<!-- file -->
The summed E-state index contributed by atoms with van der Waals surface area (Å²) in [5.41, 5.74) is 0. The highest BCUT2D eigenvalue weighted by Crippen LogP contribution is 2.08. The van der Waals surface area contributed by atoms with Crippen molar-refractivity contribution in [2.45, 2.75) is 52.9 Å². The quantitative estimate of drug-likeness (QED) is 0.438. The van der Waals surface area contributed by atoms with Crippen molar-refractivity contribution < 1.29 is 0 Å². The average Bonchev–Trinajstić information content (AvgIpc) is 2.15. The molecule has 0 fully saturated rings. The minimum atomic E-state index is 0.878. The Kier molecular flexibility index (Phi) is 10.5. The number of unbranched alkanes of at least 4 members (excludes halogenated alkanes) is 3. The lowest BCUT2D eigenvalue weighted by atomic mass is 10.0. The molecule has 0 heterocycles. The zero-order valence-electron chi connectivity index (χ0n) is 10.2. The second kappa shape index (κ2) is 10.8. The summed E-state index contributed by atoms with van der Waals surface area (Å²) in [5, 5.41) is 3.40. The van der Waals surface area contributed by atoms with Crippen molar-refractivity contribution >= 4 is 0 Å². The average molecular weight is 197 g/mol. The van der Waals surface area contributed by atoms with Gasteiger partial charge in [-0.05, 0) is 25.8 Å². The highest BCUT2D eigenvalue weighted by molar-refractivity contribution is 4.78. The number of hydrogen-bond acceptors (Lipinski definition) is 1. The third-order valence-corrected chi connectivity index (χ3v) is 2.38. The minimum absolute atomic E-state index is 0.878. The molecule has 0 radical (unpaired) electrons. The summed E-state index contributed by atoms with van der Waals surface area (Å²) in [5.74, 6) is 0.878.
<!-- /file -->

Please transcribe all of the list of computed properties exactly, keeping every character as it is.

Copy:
The summed E-state index contributed by atoms with van der Waals surface area (Å²) in [5.41, 5.74) is 0. The highest BCUT2D eigenvalue weighted by Crippen LogP contribution is 2.08. The van der Waals surface area contributed by atoms with Crippen molar-refractivity contribution in [2.45, 2.75) is 52.9 Å². The quantitative estimate of drug-likeness (QED) is 0.438. The van der Waals surface area contributed by atoms with Crippen molar-refractivity contribution < 1.29 is 0 Å². The average Bonchev–Trinajstić information content (AvgIpc) is 2.15. The molecule has 0 fully saturated rings. The minimum atomic E-state index is 0.878. The Kier molecular flexibility index (Phi) is 10.5. The number of unbranched alkanes of at least 4 members (excludes halogenated alkanes) is 3. The lowest BCUT2D eigenvalue weighted by atomic mass is 10.0. The molecule has 0 heterocycles. The zero-order valence-electron chi connectivity index (χ0n) is 10.2. The second kappa shape index (κ2) is 10.8. The summed E-state index contributed by atoms with van der Waals surface area (Å²) in [5, 5.41) is 3.40. The van der Waals surface area contributed by atoms with Crippen molar-refractivity contribution >= 4 is 0 Å². The average molecular weight is 197 g/mol. The van der Waals surface area contributed by atoms with Gasteiger partial charge in [-0.05, 0) is 25.8 Å². The highest BCUT2D eigenvalue weighted by molar-refractivity contribution is 4.78. The number of hydrogen-bond acceptors (Lipinski definition) is 1. The third-order valence-corrected chi connectivity index (χ3v) is 2.38. The minimum absolute atomic E-state index is 0.878. The molecule has 0 radical (unpaired) electrons. The summed E-state index contributed by atoms with van der Waals surface area (Å²) in [5.74, 6) is 0.878.